The picture is a composite from Voyager 1 (NASA public domain).

What an astonishing achievement by mankind. I hope we follow up with more. I believe it is worth it.

Cheers.

Richard.
« Last Edit: 02/12/2010 07:06 PM by jacqmans »
Ground control to Major Chris....

Offline Analyst

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RE: Voyager 1 and 2: 30 years and still ticking.
« Reply #1 on: 08/20/2007 05:36 PM »
I love these birds. :) Their mission should only be terminated by degrading RTG power, not by funding decisions. If you think about redundancy and reliable systems design, this is it.

Analyst

Offline jacqmans

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RE: Voyager 1 and 2: 30 years and still ticking.
« Reply #2 on: 08/20/2007 05:46 PM »
RELEASE: 07-205

PIONEERING NASA SPACECRAFT MARK THIRTY YEARS OF FLIGHT

WASHINGTON - NASA's two venerable Voyager spacecraft are celebrating
three decades of flight as they head toward interstellar space. Their
ongoing odysseys mark an unprecedented and historic accomplishment.

Voyager 2 launched on Aug. 20, 1977, and Voyager 1 launched on Sept.
5, 1977. They continue to return information from distances more than
three times farther away than Pluto.

"The Voyager mission is a legend in the annals of space exploration.
It opened our eyes to the scientific richness of the outer solar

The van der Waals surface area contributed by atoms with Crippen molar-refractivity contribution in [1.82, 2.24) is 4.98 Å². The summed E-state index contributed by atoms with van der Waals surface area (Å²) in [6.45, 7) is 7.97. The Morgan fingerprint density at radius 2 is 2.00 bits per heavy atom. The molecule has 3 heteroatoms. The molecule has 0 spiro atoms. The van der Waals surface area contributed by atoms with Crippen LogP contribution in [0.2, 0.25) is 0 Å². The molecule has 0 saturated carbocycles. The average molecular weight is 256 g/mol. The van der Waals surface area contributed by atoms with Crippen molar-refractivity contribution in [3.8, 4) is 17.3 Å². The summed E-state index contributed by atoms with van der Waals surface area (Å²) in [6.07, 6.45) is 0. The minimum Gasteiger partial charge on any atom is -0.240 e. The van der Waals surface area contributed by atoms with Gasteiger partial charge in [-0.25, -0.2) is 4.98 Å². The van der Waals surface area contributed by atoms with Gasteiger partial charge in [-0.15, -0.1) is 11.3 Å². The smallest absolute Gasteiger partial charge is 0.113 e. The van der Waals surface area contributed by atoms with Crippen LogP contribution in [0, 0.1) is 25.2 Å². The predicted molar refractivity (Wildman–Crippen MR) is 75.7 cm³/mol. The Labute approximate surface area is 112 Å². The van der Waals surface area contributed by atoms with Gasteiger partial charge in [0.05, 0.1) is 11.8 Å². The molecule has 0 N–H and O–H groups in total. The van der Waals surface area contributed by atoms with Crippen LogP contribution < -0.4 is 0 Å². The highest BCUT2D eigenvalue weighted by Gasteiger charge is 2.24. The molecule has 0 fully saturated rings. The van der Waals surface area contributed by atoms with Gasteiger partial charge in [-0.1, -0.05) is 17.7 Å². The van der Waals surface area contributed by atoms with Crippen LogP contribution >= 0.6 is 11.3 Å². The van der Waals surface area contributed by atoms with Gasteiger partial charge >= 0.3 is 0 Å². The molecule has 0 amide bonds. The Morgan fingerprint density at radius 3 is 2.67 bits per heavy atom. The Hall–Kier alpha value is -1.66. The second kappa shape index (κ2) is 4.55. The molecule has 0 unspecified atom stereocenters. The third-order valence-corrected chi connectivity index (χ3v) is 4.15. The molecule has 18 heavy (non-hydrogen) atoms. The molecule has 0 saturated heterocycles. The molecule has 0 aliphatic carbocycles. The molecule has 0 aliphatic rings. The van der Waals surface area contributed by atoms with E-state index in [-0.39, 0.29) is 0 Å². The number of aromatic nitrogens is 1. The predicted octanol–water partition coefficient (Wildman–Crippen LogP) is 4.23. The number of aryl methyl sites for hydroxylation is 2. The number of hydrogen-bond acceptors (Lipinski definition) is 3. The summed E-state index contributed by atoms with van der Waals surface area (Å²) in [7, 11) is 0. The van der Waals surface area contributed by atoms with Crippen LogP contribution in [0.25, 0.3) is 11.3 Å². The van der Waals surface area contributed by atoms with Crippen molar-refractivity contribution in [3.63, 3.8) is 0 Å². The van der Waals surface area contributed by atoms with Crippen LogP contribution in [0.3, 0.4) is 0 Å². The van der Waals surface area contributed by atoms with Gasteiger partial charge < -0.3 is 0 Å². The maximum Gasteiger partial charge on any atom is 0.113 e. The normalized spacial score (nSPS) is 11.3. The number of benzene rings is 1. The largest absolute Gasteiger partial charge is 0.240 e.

system, and it has pioneered the deepest exploration of the sun's
domain ever conducted," said Alan Stern, associate administrator for
NASA's Science Mission Directorate, Washington. "It's a testament to
Voyager's designers, builders and operators that both spacecraft
continue to deliver important findings more than 25 years after their
primary mission to Jupiter and Saturn concluded."

During their first dozen years of flight, the spacecraft made detailed
explorations of Jupiter, Saturn, and their moons, and conducted the
first explorations of Uranus and Neptune. These planets were
previously unknown worlds. The Voyagers returned never-before-seen
images and scientific data, making fundamental discoveries about the
outer planets and their moons. The spacecraft revealed Jupiter's
turbulent atmosphere, which includes dozens of interacting
hurricane-like storm systems, and erupting volcanoes on Jupiter's
moon Io. They also showed waves and fine structure in Saturn's icy
rings from the tugs of nearby moons.

For the past 19 years, the twin Voyagers have been probing the sun's
outer heliosphere and its boundary with interstellar space. Both